National Geographic : 1957 Jul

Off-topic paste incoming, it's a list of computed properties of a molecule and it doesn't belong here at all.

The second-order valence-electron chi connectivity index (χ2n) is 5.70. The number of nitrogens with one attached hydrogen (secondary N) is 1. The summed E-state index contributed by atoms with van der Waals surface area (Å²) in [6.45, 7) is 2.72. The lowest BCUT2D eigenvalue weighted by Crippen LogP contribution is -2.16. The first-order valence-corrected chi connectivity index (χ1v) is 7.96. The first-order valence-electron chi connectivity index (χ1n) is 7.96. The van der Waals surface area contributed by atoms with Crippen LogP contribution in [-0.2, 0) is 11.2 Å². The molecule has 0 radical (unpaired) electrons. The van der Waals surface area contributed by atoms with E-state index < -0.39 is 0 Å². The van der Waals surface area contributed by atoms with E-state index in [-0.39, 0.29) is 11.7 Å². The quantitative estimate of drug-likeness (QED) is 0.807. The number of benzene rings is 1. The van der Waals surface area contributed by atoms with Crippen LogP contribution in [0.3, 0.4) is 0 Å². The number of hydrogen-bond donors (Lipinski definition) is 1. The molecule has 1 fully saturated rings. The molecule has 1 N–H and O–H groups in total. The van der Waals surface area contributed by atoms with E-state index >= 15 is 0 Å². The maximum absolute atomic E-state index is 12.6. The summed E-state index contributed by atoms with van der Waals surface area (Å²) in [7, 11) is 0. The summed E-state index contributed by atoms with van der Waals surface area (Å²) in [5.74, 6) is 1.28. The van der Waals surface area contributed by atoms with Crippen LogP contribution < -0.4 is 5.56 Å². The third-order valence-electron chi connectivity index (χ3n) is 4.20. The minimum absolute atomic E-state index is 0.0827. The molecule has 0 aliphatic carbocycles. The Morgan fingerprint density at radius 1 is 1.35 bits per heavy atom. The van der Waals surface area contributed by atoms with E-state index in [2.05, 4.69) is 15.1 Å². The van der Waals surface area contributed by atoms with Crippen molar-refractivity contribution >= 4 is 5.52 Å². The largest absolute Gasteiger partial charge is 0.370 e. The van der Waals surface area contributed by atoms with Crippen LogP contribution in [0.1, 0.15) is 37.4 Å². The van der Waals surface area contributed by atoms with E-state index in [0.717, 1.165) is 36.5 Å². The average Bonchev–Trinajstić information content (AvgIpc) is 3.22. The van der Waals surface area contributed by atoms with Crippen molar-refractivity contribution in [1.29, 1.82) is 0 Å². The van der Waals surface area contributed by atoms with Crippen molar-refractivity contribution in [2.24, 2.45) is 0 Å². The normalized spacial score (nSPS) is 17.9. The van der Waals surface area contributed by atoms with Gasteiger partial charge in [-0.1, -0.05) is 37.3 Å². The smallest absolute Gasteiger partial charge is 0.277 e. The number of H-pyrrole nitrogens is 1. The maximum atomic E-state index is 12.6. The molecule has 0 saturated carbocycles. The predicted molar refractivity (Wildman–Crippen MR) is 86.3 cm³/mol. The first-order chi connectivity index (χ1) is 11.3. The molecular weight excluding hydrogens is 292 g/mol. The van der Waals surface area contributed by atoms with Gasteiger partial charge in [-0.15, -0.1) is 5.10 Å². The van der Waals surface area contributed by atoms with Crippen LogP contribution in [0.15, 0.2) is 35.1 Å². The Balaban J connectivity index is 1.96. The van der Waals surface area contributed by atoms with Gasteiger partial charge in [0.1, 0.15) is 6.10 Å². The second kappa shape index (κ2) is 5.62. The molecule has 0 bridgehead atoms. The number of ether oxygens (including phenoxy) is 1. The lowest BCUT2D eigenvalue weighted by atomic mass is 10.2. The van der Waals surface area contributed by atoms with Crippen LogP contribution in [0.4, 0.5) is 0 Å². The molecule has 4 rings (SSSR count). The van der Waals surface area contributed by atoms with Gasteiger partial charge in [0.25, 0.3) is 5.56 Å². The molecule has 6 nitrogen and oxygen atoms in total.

112 "... If Thou Roam Earth's Highways Wide, the Lord Be at Thy Side..." This inspiration, taped to Charlie's dashboard when the Thomases left Dakar, buoyed and comforted the adventurers during many anxious moments. On a flight to istanbul it saved the pilot from panic when storm, darkness, failing gasoline supply, and an out-of-range radio beacon combined to threaten calamity. Here Lowell Thomas, Jr., calls the control tower from an airfield parking strip. Charlie broke out of the overcast at 2,000 feet, with the runway lights to port. We quickly entered the traffic pattern, and I rolled onto the final approach to the lighted runway, slowed to 100 miles per hour. Then, with flaps down, I cut to 80 and from force of habit set up a slight power approach. I was just congratulating myself on our good fortune when Cough-splutter-silence. We were out of gas, and the engine had quit! New Emergency at 500 Feet Bill was surprisingly calm. "Can you make it, Lowell?" Flaps down, air speed slow, he asked. altitude 500 feet. "Bill," I replied, "I don't think so." We held our breath as the plane inexorably sank, too rapidly to make the end of the runway. At that moment the engine caught and surged momentarily. For perhaps as much as two seconds it pulled strongly. It coughed again, hesitated, and pulled once more, for perhaps another two seconds. Then it quit for good. It had given us a final three or four seconds of power, but that was enough. We barely cleared the lights at the head of the runway. The wheels touched, and we bounced before settling down. With the propeller standing straight up and down, the plane had just enough mo mentum to roll off the runway onto a taxi way. The tower sent out the gas truck. We took on only a couple of gallons before taxiing to the terminal. An hour or so later Tay greeted me in Istanbul. She seemed to know that something desperate had taken place. She told me that when she heard I was coming through, she had looked out the window at the reflection of the city's lights on the overcast and had said a prayer. It is easy to say that Bill and I had reached the Istanbul field "on instruments." But I knew that something more than instruments had guided us in through the night to safety.